The Gate to Hell. Darvaza.
We left Ashgabat around lunchtime in a convoy of three 4WD cars, packed with tents, sleeping bags, food, water, and, of course, many bottles of Vodka. We were heading to the site of a Soviet mining accident in 1971 when Russian geologists were drilling for oil. They found gas instead, and the drilling rig collapsed into a crater. The gas was expected to burn out within days, yet 40 years later it is still burning brightly.
We were heading for Darvaza (also known as Derweze), located in the middle of the Karakum desert. The roads were positively medieval. The road surface had melted in +50C temperatures creating massive wheel ruts and tracks. We spent more time driving beside the road than actually on it, and the experience was similar to that of being on a continual theme park rollercoaster. We arrived about 19:30 to set up camp, and look at the burning hole beneath us.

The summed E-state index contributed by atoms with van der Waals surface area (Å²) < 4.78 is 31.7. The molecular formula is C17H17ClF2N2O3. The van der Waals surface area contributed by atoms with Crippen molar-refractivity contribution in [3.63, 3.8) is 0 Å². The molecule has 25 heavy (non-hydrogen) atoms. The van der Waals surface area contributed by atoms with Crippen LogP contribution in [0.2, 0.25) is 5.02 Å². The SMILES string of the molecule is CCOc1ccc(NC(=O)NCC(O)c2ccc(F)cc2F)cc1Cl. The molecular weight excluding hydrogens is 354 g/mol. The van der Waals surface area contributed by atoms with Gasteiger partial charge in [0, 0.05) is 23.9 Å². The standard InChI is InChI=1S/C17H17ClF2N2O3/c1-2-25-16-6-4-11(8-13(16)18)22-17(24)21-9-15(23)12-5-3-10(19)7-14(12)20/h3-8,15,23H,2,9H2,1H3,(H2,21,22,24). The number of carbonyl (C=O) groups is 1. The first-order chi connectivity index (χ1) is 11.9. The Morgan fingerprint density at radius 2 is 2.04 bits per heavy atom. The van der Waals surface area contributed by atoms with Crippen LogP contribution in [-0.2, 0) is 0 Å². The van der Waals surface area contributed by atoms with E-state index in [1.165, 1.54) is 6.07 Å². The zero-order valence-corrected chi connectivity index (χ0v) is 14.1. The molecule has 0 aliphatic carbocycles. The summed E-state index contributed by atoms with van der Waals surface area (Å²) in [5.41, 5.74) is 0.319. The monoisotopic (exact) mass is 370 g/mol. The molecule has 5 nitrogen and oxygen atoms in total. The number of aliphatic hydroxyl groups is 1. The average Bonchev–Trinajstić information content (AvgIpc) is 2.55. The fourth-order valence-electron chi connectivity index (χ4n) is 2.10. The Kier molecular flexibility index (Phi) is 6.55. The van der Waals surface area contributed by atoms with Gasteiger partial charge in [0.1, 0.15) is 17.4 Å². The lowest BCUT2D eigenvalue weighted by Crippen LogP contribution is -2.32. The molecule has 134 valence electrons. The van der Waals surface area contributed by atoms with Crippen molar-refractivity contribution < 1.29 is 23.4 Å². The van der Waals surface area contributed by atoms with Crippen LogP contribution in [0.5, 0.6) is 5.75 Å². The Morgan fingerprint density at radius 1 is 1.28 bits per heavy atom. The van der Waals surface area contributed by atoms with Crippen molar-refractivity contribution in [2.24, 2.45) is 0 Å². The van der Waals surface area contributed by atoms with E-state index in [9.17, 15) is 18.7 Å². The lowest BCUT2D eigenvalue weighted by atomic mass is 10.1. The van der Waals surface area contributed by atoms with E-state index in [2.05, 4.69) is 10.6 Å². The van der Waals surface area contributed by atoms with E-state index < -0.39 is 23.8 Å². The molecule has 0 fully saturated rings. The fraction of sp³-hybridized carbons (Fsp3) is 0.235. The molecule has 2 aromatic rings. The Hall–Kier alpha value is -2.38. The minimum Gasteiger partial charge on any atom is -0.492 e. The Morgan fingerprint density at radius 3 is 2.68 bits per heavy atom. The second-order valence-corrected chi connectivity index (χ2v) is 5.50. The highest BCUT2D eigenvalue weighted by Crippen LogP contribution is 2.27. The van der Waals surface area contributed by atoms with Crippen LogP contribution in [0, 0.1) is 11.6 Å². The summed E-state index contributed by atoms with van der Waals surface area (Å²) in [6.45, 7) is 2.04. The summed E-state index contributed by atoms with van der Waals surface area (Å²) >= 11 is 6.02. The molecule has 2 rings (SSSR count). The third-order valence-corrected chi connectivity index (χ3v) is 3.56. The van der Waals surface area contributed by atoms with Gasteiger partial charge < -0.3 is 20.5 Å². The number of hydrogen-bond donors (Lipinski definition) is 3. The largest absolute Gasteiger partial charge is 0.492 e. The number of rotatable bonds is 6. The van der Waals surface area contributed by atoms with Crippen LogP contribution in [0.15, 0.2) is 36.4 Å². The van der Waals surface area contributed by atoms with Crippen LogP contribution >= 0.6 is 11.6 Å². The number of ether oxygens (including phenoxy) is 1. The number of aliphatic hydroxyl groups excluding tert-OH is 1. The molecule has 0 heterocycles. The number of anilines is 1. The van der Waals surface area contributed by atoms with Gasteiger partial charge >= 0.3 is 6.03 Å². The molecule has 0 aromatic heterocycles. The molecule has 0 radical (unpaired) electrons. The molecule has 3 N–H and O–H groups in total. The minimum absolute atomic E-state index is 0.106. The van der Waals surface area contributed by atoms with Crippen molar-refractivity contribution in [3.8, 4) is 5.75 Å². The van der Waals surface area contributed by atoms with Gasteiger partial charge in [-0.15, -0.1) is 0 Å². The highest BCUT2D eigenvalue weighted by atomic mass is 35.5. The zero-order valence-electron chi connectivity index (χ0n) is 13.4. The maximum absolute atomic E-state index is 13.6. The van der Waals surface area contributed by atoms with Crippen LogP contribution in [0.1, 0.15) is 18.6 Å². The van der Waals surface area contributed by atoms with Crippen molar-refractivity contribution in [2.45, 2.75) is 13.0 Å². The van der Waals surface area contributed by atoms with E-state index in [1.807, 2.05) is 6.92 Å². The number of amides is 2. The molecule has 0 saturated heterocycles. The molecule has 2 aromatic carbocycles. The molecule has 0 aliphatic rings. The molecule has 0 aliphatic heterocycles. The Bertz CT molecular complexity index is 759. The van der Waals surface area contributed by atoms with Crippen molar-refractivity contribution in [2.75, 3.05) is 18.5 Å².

We watched the sun go down and the crater began to dominate the landscape. It had been visible before, but with darkness, and no moon, it was giving off a huge orange glow and flames could be seen leaping out of the black landscape.
Barbequed chicken, tomatoes, bread (Russian black loaves) and copious amounts of vodka were consumed as we watched the show in front of us. From 500 metres away there was no noise, and all around was silent. I watched the fire of the crater against the black of the desert, while shooting stars streaked across the sky.
Gone Midnight, time to actually go down to the crater…